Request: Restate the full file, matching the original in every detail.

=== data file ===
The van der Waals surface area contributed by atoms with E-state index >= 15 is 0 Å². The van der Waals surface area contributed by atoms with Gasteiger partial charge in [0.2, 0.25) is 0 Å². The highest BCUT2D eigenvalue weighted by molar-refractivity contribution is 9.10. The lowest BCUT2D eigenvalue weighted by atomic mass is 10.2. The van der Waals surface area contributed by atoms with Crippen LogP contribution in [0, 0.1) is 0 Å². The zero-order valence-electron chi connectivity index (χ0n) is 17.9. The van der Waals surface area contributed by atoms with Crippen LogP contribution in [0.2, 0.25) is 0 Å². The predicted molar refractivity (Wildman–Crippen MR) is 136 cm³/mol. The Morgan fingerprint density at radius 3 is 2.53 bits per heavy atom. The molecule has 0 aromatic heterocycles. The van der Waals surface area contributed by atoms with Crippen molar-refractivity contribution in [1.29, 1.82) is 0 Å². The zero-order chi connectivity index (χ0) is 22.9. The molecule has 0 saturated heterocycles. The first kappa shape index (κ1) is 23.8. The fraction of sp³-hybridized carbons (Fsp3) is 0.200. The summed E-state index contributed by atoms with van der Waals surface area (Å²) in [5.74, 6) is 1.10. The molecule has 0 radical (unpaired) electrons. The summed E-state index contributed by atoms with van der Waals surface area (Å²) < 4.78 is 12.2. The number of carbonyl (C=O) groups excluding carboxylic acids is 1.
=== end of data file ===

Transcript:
The van der Waals surface area contributed by atoms with E-state index >= 15 is 0 Å². The van der Waals surface area contributed by atoms with Gasteiger partial charge in [0.2, 0.25) is 0 Å². The highest BCUT2D eigenvalue weighted by molar-refractivity contribution is 9.10. The lowest BCUT2D eigenvalue weighted by atomic mass is 10.2. The van der Waals surface area contributed by atoms with Crippen LogP contribution in [0, 0.1) is 0 Å². The zero-order valence-electron chi connectivity index (χ0n) is 17.9. The van der Waals surface area contributed by atoms with Crippen LogP contribution in [0.2, 0.25) is 0 Å². The predicted molar refractivity (Wildman–Crippen MR) is 136 cm³/mol. The Morgan fingerprint density at radius 3 is 2.53 bits per heavy atom. The molecule has 0 aromatic heterocycles. The van der Waals surface area contributed by atoms with Crippen molar-refractivity contribution in [1.29, 1.82) is 0 Å². The zero-order chi connectivity index (χ0) is 22.9. The molecule has 0 saturated heterocycles. The first kappa shape index (κ1) is 23.8. The fraction of sp³-hybridized carbons (Fsp3) is 0.200. The summed E-state index contributed by atoms with van der Waals surface area (Å²) in [5.74, 6) is 1.10. The molecule has 0 radical (unpaired) electrons. The summed E-state index contributed by atoms with van der Waals surface area (Å²) < 4.78 is 12.2. The number of carbonyl (C=O) groups excluding carboxylic acids is 1.